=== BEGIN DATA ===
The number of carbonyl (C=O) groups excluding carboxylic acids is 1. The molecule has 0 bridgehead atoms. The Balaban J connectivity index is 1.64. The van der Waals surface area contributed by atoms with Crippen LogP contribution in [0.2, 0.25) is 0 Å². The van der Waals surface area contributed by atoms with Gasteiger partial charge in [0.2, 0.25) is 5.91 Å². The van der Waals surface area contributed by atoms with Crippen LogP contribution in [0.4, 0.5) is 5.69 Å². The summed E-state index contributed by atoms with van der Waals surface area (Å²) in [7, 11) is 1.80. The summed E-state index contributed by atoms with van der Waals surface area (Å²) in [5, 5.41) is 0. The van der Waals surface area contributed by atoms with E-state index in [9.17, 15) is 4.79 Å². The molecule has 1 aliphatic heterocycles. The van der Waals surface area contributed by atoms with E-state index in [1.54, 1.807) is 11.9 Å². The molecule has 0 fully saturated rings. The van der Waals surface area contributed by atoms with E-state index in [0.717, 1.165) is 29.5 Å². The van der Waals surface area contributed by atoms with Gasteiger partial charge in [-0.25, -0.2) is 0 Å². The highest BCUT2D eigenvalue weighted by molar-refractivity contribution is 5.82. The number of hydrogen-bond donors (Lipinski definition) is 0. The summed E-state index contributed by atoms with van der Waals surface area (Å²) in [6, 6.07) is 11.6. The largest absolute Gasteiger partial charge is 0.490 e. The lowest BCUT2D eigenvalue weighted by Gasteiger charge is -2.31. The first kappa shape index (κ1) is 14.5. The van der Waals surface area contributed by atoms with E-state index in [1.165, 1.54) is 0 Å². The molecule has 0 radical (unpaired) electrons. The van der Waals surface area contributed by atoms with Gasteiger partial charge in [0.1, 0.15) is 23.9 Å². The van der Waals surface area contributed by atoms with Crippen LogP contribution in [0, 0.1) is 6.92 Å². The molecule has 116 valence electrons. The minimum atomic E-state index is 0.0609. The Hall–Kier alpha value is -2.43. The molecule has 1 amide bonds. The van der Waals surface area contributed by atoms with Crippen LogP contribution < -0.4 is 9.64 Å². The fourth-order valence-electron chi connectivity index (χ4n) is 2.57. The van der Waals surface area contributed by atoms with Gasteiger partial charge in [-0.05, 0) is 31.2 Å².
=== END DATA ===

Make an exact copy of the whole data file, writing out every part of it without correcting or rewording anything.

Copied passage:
The number of carbonyl (C=O) groups excluding carboxylic acids is 1. The molecule has 0 bridgehead atoms. The Balaban J connectivity index is 1.64. The van der Waals surface area contributed by atoms with Crippen LogP contribution in [0.2, 0.25) is 0 Å². The van der Waals surface area contributed by atoms with Gasteiger partial charge in [0.2, 0.25) is 5.91 Å². The van der Waals surface area contributed by atoms with Crippen LogP contribution in [0.4, 0.5) is 5.69 Å². The summed E-state index contributed by atoms with van der Waals surface area (Å²) in [7, 11) is 1.80. The summed E-state index contributed by atoms with van der Waals surface area (Å²) in [5, 5.41) is 0. The van der Waals surface area contributed by atoms with E-state index in [9.17, 15) is 4.79 Å². The molecule has 1 aliphatic heterocycles. The van der Waals surface area contributed by atoms with E-state index in [1.54, 1.807) is 11.9 Å². The molecule has 0 fully saturated rings. The van der Waals surface area contributed by atoms with E-state index in [0.717, 1.165) is 29.5 Å². The van der Waals surface area contributed by atoms with Gasteiger partial charge in [-0.25, -0.2) is 0 Å². The highest BCUT2D eigenvalue weighted by molar-refractivity contribution is 5.82. The number of hydrogen-bond donors (Lipinski definition) is 0. The summed E-state index contributed by atoms with van der Waals surface area (Å²) in [6, 6.07) is 11.6. The largest absolute Gasteiger partial charge is 0.490 e. The lowest BCUT2D eigenvalue weighted by Gasteiger charge is -2.31. The first kappa shape index (κ1) is 14.5. The van der Waals surface area contributed by atoms with E-state index in [1.165, 1.54) is 0 Å². The molecule has 0 radical (unpaired) electrons. The van der Waals surface area contributed by atoms with Gasteiger partial charge in [0.1, 0.15) is 23.9 Å². The van der Waals surface area contributed by atoms with Crippen LogP contribution in [0, 0.1) is 6.92 Å². The molecule has 116 valence electrons. The minimum atomic E-state index is 0.0609. The Hall–Kier alpha value is -2.43. The molecule has 1 amide bonds. The van der Waals surface area contributed by atoms with Crippen LogP contribution < -0.4 is 9.64 Å². The fourth-order valence-electron chi connectivity index (χ4n) is 2.57. The van der Waals surface area contributed by atoms with Gasteiger partial charge in [-0.05, 0) is 31.2 Å².